Both Resorts World Sentosa (RWS) & Marina Bay Sands (MBS) IRs cease shuttle services September 11, 2010Posted by hafizbam in Miscellaneous, Private operators.
Tags: free shuttle bus, Marina Bay Sands, MBS, problem gamblers, Resorts World Sentosa, RWS
Buses to heartland and downtown areas stopped abruptly after directive by CRA
By Andrea Ong, Chong Zi Liang & Grace Chua
The two Integrated Resorts (IRs) ceased their shuttle bus services to both downtown and heartland areas yesterday.
At Resorts World Sentosa (RWS), the bus services ran as usual yesterday morning but stopped abruptly in the early afternoon, after the resort received a directive from the Casino Regulatory Authority (CRA).
In it, the authority directed both IRs to “cease all their shuttle bus services with immediate effect”, apart from certain destinations spelt out in the law regulating casino advertising such as the airport and hotels.
Before the directive from the authority, RWS has said on Thursday that it was stopping the eight free shuttle bus routes which pass through heartland locations from 11pm tomorrow but would continue its services to Orchard Road and within the central business district.
That decision came after the Ministry of Community Development, Youth and Sports (MCYS) said it was investigating the free shuttle bus services. There have been concerns that the shuttle services were making it too convenient for heartlanders to go to the IR to gamble.
RWS said yesterday’s sudden cancellation could affect up to 4,000 people a day – the expected passenger load over the long Hari Raya weekend.
RWS’ vice-president of resort operations Noel Hawkes said the resort had been working with government agencies to ease congestion at the junction of Telok Blangah Road and Sentosa Gateway by providing bus services.
When RWS put together its transportation master plan, “that has always been one of our plans to have a heartland shuttle service, so that we would bring people here by public transport and avoid people having to take cars and jam up the junction”, he said.
Both IRs had to obtain approval from the Land Transport Authority for their bus routes.
Mr Hawkes also pointed out that the shuttle services were meant for visitors to the resort and not just for gamblers.
“The resort ia a huge place, the casino accupies 5 per cent of the total gross floor area,” he said.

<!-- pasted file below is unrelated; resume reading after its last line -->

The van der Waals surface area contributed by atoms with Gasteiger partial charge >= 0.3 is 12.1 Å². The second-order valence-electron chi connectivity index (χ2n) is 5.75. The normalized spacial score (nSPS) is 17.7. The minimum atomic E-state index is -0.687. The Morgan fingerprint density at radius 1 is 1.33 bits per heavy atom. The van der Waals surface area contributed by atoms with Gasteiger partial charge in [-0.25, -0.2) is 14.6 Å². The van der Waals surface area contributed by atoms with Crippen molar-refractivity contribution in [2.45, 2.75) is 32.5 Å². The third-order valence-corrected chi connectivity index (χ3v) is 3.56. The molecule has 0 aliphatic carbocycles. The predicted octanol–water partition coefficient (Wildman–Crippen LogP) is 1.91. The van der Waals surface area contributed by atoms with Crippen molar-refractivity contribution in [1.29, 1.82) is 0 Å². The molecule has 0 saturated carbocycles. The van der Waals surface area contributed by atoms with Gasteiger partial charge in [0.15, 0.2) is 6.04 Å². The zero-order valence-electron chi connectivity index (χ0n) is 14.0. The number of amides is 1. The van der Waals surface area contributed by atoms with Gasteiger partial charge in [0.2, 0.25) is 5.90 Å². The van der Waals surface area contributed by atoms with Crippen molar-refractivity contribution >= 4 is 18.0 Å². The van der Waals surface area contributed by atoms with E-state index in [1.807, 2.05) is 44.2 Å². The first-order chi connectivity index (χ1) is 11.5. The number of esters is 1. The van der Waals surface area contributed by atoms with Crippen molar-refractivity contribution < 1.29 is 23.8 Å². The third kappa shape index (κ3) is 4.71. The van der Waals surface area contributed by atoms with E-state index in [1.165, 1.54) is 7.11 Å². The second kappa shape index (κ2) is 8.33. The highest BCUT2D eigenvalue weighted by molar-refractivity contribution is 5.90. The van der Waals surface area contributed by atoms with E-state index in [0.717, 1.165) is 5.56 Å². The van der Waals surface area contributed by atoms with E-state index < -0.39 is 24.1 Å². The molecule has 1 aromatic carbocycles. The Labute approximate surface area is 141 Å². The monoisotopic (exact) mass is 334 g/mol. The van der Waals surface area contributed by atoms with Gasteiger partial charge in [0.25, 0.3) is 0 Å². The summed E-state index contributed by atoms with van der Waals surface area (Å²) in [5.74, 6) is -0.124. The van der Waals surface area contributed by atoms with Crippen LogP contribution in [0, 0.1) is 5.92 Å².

The buses transported about 2,500 people to the IR each day and helped provide the critical mass od people for the resort to be a “vibrant, happening place 24/7”, he added.
Over at Marina Bay Sands (MBS), the only bus service that remained in operation yesterday was the airport shuttle. The airport and certain places frequented mainly by tourists are exempt from the CRA directive. Even before the directive, MBS had suspended at midnight on Thursday its paid bus routes serving Orchard Road and Outram, and its free shuttles to certain hotels. It did so “in cooperation” with MCYS, its spokesman said.
MBS “has never offered any free shuttle bsues to housing estates in the heartland” and its buses serve international tourists, its spokesman said.
Bus operators at a loss after sudden decision
Back on Sentosa, two of the five bus operators contracted by RWS yesterday expressed shock at the sudden cessation of services. They explained that as bus routes took months to plan, they would find it difficult to redeploy their drivers and buses.
Mr Sebastian Yap, executive director of Transtar Travel, said “This is very unfair to us. It’s too harsh to have a sudden change. I’m at a loss about what to do with my fleet now.” His company invested about $2 million in the RWS shuttle operation, purchasing 13 new buses and hiring 36 Singaporean drivers.
Mr Yap said he would try to redeploy as many of the drivers as possible, but some would probably be let go.
Mr Neo Tiam Beng of Transit Network Consortium hired 25 new drivers, both foreign and local, to ply the routes. His company bought nine buses for the IR operation at $200,000 each. He said: “This is an IR, not just a casino. If we were ferrying people just to gamble, then as a Singaporean I will stop my service. But people are taking the bus with children, so how can they be gambling?”
He added that all 25 drivers he hired would probably be retrenched.
At the RWS bus depot, where the free shuttles usually dock to pick up and drop off passengers, posters announcing a “cessation of shuttle bus services” covered the giant notice boards that had previously displayed the schedules of the now-defunct bus routes.
Signs for queueing bays for the various heartland destinations were removed.
A few confused commuters, such as 56-year-old Tan Ah Leng,were spotted wandering in the depot. He and a friend had taken the shuttle from Ang Mo Kio at noon to the IR to shop.
“They should at least have stopped the buses tomorrow so that we can still take it back. How should I go back now?” the technician asked.
Madam Serene Tan, 52, took the shuttle with her husband and daughter, to look around the IR.
“How about the old folk? They will find it hard to get home now,” she said.
RWS said it will deploy about 100 staff around Singapore to let people know that the free bus services have stopped.
The above article was published in The Straits Times on Saturday 11 September 2010 pages A1 & A6.